Well, that’s a wrap for this week. Below is a fun video to kick start the weekend, which I hope is a great one for all of you. Our weather should be warming up, and this snow may finally melt. It’s the end of the month and I’m still wearing boots and a winter jacket. This is so soooo wrong...

Happy weekend!

Thursday, March 27, 2014

Hometown Memories: The Neighbourhood Fire Station

Because it’s an old area, there are quite a few historical buildings in the neighbourhood I grew up in. This is something that appeals to me deeply, particularly from a photographic point of view. The architecture of these old structures is unique, and there are stories behind each one.

The fire station seen in the image below is one of those historical buildings:

My heart beat a little faster every time I walked by here as a teenager.
Station 41, which was just a few minutes walking distance from my family’s home, opened in 1924. At the time, it only had horse-drawn carriages to serve the people. Because it was rarely used for several years, it was decided that the motorized vehicles at a station in another section of the city would be able to accommodate the area, and station 41 was shut down in 1933.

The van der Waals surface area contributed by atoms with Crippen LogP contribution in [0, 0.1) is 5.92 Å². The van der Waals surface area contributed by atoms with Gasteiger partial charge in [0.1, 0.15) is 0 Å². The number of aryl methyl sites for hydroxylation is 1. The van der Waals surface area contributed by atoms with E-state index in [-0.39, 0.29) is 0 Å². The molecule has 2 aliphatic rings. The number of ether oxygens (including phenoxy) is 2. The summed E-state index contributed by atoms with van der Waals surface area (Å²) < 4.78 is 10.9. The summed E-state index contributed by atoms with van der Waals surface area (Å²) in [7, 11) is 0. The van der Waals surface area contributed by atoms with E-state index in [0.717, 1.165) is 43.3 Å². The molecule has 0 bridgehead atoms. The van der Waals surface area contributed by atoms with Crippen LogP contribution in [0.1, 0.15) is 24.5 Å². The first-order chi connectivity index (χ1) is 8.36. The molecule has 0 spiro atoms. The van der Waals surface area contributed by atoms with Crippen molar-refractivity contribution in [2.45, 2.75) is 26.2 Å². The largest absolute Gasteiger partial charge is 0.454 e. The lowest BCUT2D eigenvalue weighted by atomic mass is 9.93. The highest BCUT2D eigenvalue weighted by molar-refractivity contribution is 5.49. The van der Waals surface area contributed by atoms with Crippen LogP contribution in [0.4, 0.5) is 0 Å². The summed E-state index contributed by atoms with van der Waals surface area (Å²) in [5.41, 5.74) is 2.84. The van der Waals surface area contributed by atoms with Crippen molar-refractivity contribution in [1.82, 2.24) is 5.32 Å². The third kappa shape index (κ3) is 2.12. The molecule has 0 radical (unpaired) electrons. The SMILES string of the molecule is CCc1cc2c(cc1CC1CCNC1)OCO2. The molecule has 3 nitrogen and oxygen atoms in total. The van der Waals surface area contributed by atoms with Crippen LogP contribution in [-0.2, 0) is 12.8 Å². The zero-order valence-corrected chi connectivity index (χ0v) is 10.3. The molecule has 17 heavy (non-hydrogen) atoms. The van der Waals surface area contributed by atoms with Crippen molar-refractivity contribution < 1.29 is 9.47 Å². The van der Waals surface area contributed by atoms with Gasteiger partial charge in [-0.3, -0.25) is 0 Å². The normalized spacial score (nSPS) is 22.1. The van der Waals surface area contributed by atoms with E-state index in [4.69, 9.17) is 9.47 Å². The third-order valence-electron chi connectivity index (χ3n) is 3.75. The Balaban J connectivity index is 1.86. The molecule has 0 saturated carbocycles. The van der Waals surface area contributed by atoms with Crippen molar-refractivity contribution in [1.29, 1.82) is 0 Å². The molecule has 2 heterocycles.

During that period, the building was used in different ways: as a protestant church, as a garage for police vehicles, and even as a paint shop for the fire department. But floods became frequent in the neighbourhood, which made it difficult for the distant fire station, and because of that, along with pressure from a municipal councilor, station 41 was reopened in 1939, albeit with only one truck in its possession. Renovations were finally made in 2004, and the fire station now has two fire trucks, one pump truck and one ladder truck.

Today, station 41 stands proudly, having served the area for many years.

Incidentally, every year a fireman from the station would go door to door selling calendars to raise money. Needless to say, I always bought one. Because I’m one of those women that love firemen. Typical, I know, but oh so true. And I don’t apologize for it!

How can you not love people who do things like this?


Happy Thursday, everyone!

Wednesday, March 26, 2014

You’re Soaking In It

Ah, Madge, the chatty manicurist who worked in the 'Salon East Beauty Parlor' in the classic Palmolive commercials.

Do you remember her? If you’re around my age, you probably do.